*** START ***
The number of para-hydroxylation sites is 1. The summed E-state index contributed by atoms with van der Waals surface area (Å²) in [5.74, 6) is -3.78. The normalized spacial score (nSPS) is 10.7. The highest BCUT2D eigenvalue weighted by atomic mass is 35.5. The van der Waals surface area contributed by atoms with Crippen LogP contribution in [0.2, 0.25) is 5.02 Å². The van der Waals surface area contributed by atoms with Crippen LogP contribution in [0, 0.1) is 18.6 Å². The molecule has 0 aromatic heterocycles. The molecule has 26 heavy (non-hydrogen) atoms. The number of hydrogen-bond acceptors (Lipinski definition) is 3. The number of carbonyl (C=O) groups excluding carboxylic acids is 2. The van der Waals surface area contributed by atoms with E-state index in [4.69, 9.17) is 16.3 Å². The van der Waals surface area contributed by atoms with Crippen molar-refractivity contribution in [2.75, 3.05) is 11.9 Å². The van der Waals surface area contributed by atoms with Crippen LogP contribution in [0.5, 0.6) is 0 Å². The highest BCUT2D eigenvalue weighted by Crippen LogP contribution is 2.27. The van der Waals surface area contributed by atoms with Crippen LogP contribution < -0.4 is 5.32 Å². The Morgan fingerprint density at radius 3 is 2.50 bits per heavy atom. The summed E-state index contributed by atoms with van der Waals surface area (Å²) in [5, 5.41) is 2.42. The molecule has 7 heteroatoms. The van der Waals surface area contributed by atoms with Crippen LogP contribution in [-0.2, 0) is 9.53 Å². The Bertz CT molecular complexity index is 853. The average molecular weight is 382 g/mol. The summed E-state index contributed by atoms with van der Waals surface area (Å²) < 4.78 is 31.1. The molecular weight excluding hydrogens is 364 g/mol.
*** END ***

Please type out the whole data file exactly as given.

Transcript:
The number of para-hydroxylation sites is 1. The summed E-state index contributed by atoms with van der Waals surface area (Å²) in [5.74, 6) is -3.78. The normalized spacial score (nSPS) is 10.7. The highest BCUT2D eigenvalue weighted by atomic mass is 35.5. The van der Waals surface area contributed by atoms with Crippen LogP contribution in [0.2, 0.25) is 5.02 Å². The van der Waals surface area contributed by atoms with Crippen LogP contribution in [0, 0.1) is 18.6 Å². The molecule has 0 aromatic heterocycles. The molecule has 26 heavy (non-hydrogen) atoms. The number of hydrogen-bond acceptors (Lipinski definition) is 3. The number of carbonyl (C=O) groups excluding carboxylic acids is 2. The van der Waals surface area contributed by atoms with E-state index in [4.69, 9.17) is 16.3 Å². The van der Waals surface area contributed by atoms with Crippen molar-refractivity contribution in [2.75, 3.05) is 11.9 Å². The van der Waals surface area contributed by atoms with Crippen LogP contribution in [0.5, 0.6) is 0 Å². The highest BCUT2D eigenvalue weighted by Crippen LogP contribution is 2.27. The van der Waals surface area contributed by atoms with Crippen LogP contribution < -0.4 is 5.32 Å². The Morgan fingerprint density at radius 3 is 2.50 bits per heavy atom. The summed E-state index contributed by atoms with van der Waals surface area (Å²) in [5, 5.41) is 2.42. The molecule has 7 heteroatoms. The van der Waals surface area contributed by atoms with Crippen LogP contribution in [-0.2, 0) is 9.53 Å². The Bertz CT molecular complexity index is 853. The average molecular weight is 382 g/mol. The summed E-state index contributed by atoms with van der Waals surface area (Å²) < 4.78 is 31.1. The molecular weight excluding hydrogens is 364 g/mol.